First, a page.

Making your Nuxt web app static can potentially save you the time and money of setting up a server-rendered app. It may also offer superior performance.

But what if your app needs dynamic data? The most popular solution is to set up an API alongside your static app that can deliver dynamic data via AJAX.

In this article, I'll show you another possible architecture - using a flat-file database. This architecture might save you the hassle of setting up an API and offers superior performance.

What is a flat-file database?

A "flat-file database" is a database architecture where data is stored in a simple text file rather than in database software like MySQL or MongoDB.

In a Nuxt app, this file can be a JSON file that sits in your static files directory and is deployed alongside the markup files.

At runtime, the JSON file is loaded by the Nuxt app. Once the data is parsed as JavaScript data it can be used to power the app.

Why use a flat-file database?

Flat-file databases are advantageous because of their simplicity and low overhead. But they are also insecure and don't offer the performance benefits of conventional database software, which is why they're rarely used.

In the context of Nuxt apps, though, they have another great advantage – they can be stored and accessed from static hosting.

Using a flat-file database may also have a performance advantage over an API service which will have a small latency overhead incurred when requests are processed by the server.

However, flat-file DBs won't always be appropriate to use, as they offer no security and are read-only while in production. This means you'll need to rebuild the site any time you want to write new data.

A type of data that is a good candidate for flat-file storage and retrieval is meta data. For example, on the Vue.js Developers blog, which I built with Nuxt, I use a flat-file database to store meta data about published posts.

This allows me to easily access that data across the site, for example on the home page where the latest blog articles are displayed, and on the topics page which indexes posts based on topic tags applied (both shown below).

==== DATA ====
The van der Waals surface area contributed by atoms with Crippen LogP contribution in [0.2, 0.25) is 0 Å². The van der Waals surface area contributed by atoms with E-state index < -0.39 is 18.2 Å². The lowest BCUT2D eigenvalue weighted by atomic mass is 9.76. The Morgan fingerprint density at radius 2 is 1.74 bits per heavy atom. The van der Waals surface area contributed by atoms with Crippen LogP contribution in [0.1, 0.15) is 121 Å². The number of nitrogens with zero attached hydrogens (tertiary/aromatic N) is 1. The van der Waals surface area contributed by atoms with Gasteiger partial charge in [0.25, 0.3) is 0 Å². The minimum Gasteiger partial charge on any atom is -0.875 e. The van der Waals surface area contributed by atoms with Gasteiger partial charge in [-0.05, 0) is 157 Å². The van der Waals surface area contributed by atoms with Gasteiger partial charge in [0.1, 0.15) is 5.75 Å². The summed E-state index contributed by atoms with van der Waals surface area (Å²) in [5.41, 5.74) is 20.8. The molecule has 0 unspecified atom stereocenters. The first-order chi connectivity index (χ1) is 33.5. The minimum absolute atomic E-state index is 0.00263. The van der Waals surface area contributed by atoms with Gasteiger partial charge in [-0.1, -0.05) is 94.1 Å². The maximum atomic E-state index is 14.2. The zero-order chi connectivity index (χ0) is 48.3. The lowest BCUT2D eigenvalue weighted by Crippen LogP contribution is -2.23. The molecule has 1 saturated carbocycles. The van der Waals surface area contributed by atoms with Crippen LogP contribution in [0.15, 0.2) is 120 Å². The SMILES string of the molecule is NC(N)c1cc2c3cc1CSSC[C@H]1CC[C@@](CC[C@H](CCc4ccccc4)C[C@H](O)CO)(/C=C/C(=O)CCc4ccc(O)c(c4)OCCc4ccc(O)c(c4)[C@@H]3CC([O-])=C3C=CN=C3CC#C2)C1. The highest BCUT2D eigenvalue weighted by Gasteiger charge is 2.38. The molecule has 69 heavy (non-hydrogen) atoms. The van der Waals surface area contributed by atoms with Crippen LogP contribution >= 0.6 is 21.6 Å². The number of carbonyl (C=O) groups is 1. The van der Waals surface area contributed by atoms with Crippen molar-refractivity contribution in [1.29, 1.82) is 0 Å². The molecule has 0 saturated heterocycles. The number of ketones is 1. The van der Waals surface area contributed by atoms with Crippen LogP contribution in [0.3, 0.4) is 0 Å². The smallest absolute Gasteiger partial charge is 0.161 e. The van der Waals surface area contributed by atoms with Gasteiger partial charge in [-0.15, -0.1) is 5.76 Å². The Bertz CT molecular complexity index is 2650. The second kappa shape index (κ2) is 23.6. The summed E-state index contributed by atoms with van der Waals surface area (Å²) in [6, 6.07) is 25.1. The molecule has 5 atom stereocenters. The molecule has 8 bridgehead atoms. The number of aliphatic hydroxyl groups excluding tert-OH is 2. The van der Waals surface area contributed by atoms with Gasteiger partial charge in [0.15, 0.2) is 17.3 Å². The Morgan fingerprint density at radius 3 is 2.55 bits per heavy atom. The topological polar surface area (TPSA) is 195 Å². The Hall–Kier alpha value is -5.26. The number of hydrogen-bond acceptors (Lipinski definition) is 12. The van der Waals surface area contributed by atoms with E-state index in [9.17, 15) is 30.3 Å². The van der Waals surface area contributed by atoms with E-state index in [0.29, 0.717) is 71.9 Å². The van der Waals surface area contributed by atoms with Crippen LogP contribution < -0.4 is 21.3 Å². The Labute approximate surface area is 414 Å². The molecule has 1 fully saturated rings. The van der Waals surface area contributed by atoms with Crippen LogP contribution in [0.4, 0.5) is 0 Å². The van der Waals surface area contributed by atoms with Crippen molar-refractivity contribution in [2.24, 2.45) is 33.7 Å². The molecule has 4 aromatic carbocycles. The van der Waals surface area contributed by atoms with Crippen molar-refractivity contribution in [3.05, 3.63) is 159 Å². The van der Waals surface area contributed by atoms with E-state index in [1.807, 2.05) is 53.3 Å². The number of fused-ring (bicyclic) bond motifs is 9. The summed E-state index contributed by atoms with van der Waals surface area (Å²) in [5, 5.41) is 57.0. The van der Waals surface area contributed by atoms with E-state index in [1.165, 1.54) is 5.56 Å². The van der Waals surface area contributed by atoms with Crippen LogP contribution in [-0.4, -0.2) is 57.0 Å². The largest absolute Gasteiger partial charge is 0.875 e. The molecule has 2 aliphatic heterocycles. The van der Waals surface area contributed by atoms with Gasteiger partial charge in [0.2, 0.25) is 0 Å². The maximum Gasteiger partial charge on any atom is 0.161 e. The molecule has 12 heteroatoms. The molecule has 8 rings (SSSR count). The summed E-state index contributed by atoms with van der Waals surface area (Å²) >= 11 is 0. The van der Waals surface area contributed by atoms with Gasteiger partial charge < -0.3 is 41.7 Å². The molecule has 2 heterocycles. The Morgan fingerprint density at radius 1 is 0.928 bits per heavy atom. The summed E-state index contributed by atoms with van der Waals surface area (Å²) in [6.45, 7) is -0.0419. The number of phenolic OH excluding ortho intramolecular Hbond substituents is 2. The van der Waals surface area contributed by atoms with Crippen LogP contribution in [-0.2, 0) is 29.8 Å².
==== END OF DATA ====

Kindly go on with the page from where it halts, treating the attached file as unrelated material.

Vue.js Developers Blog

Implementing the flat-file database architecture in Nuxt

Now let's see how to implement the flat-file database architecture in your own Nuxt site.

Say we want to create a blog home page which show the latest published article like that on the Vue.js Developers blog.

We'll begin by seeing how flat-file-sourced data gets used in the page, and then work backwards until we can see how the whole architecture works.

Using flat-file data in a page

In our home page component, pages/index.vue, we'll import getArticleSummaries from a soon-to-be-created JavaScript module flatFileDb.

This method will return a Promise containing the article summary data ready for use on the page.

You can, of course, use this data at build time via asyncData, and at run time via the created hook.


const { getArticleSummaries } from "@/assets/js/flatFileDb";

export default {
    data: () => ({
        articleSummaries: []
    async asyncData () {
        const articleSummaries = await getArticleSummaries();
        return { articleSummaries }
    async created () {
        this.articleSummaries = await getArticleSummaries();

Note that the data structure we'll get from getArticleSummaries will be an array of objects like this:

        title: "...",
        description: "...",
        published: "...",

Note: If you have multiple entities (for example, in addition to articles you also store information about videos), each will have its own flat file and its own retrieval method in the app, like getVideoSummaries.

Flat-file database module

We saw above that a getArticleSummary method was imported from the flatFileDb module. Let's see how we can implement that.

Our flat-file database will be included in our static files and should be a JSON file since these are simple to parse as valid JavaScript data.